The shadowed areas represent the total number of units reimbursed by Medicaid per Q for all factor VIII products (A) and all factor IX products (B). Plasma-derived factor VIII products included Hemofil, Monoclate, Alphanate, Humate, Koate, and Wilate. Standard half-life recombinant factor VIII products included Afstyla, Helixate, Kogenate, Novoeight, Nuwiq, Recombinate, Xyntha, Advate, and Kovaltry. Extended half-life recombinant factor VIII products included Adynovate, Eloctate, Esperoct, and Jivi. Plasma-derived factor IX products included Alphanine, Profilnine, and Mononine. Standard half-life recombinant factor IX products included Benefix, Ixinity, and Rixubis. Extended half-life recombinant factor IX products included Alprolix, Idelvion, and Rebinyn. Bypassing agents included Feiba and Novoseven.
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Hernandez I, Rowe D, Gellad WF, Good CB. Trends in the Use of Conventional and New Pharmaceuticals for Hemophilia Treatments Among Medicaid Enrollees, 2005-2020. JAMA Netw Open. 2021;4(6):e2112044. doi:10.1001/jamanetworkopen.2021.12044
Advances in the management of hemophilia have been accompanied by substantial increases in costs, making hemophilia one of the most expensive medical conditions to manage.1 Despite the high costs of hemophilia management, no contemporary peer-reviewed studies have examined trends in spending on hemophilia pharmaceuticals, particularly after extended half-life (EHL) factor and emicizumab entered the US market in 2014 and 2018, respectively. This is especially relevant to Medicaid, which provides insurance coverage for approximately half of all US patients with hemophilia.2 We leveraged Medicaid data to examine trends in the use and spending for hemophilia pharmaceuticals from 2005 through the second quarter of 2020.
This was a cohort study for which institutional review board approval was waived because the study did not use human data and did not require informed patient consent. The Strengthening the Reporting of Observational Studies in Epidemiology (STROBE) reporting guideline was used.
Data for factor VIII and factor IX pharmaceuticals, bypassing agents, and emicizumab were extracted from reimbursement records from the first quarter of 2005 to the second quarter of 2020 in Medicaid state drug utilization data. Bypassing agents are used by patients with inhibitors, overcoming the need for factors blocked by inhibitors to continue the coagulation cascade. Emicizumab is a novel monoclonal antibody that bridges factors IXa and X, allowing the coagulation cascade to continue without factor VIII. We grouped factor pharmaceuticals according to their origin (plasma-derived vs recombinant) and half-life (standard vs extended). We estimated the number of units and the amount reimbursed by Medicaid for every quarter and pharmaceutical type. We calculated outpatient prerebate Medicaid spending on factor VIII, factor IX, and other agents per quarter and estimated the amount of spending accounted for by each pharmaceutical type. SAS statistical software version 9.4 (SAS Institute) was used for calculations; data analysis was performed from October 2020 to December 2020.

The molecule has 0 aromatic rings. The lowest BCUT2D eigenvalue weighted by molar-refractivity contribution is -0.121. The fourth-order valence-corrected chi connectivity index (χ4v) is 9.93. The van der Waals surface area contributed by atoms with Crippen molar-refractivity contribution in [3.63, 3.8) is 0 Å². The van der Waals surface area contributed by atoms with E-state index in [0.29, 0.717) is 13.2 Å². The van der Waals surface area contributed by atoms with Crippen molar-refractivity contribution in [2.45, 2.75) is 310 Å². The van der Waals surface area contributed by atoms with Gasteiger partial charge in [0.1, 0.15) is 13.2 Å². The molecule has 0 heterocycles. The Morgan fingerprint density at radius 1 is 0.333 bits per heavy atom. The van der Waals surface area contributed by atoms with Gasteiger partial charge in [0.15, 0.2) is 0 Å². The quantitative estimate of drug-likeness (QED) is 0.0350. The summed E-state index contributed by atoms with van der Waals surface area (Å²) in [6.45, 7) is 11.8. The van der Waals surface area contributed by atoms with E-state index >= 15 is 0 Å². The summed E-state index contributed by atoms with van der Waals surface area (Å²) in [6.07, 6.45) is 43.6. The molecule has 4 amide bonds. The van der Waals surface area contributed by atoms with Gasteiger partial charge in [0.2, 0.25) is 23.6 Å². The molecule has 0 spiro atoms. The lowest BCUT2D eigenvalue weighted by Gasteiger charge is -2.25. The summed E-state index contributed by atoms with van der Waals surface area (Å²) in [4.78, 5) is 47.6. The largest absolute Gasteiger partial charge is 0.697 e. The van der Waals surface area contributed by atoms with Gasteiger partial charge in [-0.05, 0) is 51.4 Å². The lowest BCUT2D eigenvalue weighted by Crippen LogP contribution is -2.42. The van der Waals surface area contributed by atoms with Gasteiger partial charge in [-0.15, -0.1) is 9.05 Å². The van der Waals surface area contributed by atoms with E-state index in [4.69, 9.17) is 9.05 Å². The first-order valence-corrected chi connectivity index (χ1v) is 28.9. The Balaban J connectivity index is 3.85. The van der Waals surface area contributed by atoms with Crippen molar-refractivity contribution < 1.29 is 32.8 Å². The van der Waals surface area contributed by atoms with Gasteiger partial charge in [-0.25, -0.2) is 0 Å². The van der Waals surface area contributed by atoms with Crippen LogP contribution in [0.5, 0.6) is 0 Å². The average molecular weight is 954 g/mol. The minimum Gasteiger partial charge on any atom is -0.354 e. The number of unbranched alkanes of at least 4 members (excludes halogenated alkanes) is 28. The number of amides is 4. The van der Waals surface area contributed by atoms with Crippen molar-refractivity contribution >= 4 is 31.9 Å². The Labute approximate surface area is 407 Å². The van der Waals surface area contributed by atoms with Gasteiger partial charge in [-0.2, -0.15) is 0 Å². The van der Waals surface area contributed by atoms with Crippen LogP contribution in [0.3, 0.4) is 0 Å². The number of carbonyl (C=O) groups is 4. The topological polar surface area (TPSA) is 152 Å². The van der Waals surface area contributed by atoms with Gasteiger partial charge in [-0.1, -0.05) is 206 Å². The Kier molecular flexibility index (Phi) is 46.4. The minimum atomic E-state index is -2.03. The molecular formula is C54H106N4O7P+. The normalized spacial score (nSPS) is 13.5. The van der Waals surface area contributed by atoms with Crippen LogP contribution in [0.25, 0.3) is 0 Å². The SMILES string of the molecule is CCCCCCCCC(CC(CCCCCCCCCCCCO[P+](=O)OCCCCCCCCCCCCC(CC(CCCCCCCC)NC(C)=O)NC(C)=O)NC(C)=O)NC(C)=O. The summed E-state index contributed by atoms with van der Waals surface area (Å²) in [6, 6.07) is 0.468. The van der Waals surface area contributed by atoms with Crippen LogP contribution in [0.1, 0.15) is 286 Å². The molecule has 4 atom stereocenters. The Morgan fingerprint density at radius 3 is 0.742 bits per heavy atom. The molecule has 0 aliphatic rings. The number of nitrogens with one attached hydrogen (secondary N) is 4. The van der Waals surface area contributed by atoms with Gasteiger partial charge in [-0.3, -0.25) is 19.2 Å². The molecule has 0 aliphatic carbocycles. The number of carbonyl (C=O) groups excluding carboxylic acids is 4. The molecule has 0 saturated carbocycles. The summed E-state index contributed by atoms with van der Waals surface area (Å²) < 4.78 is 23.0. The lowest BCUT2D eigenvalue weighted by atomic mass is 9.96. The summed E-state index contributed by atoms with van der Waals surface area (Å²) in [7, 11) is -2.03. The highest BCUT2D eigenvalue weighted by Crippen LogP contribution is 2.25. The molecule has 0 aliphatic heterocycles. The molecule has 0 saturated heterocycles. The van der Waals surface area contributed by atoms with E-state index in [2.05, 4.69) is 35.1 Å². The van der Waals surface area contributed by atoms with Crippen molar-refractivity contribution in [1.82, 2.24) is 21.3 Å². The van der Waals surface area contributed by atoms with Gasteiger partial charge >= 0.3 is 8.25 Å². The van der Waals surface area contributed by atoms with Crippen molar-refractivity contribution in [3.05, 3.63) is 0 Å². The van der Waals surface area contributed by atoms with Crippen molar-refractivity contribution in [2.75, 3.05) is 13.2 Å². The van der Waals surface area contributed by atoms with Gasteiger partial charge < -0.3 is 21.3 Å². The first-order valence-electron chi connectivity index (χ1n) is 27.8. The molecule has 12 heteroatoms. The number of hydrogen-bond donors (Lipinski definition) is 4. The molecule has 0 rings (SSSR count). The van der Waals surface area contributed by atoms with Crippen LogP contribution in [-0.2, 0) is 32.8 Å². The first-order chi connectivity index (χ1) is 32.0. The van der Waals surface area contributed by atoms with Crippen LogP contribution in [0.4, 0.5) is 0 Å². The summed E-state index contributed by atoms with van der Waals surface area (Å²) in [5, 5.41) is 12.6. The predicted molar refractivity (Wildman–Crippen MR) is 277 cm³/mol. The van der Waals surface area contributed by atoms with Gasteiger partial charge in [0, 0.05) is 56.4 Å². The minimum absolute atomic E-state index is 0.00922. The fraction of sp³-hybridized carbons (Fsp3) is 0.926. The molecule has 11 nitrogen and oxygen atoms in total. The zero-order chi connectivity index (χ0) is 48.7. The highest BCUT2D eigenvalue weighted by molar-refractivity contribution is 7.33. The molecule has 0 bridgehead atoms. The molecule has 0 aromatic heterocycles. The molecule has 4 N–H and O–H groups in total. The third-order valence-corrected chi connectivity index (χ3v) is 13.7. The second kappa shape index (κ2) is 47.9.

Before 2015, there was a steady increase in the use of standard half-life (SHL) recombinant factor, which dominated the market (Figure 1). After the entry of EHL recombinant factor in the third quarter of 2014, the use of SHL factor decreased from 142 087 494 units to 48 161 021 units (a 66% decrease) for factor VIII and from 24 724 386 units to 10 682 603 units (a 57% decrease) for factor IX. After the entry of EHL factor in the US market, total units decreased from 175 019 342 units to 103 771 307 units (a 41% decrease) for factor VIII but remained constant for factor IX. From 2017 to 2019, the use of bypassing agents decreased from 11 634 758 units to 3 558 170 units (a 69% decrease).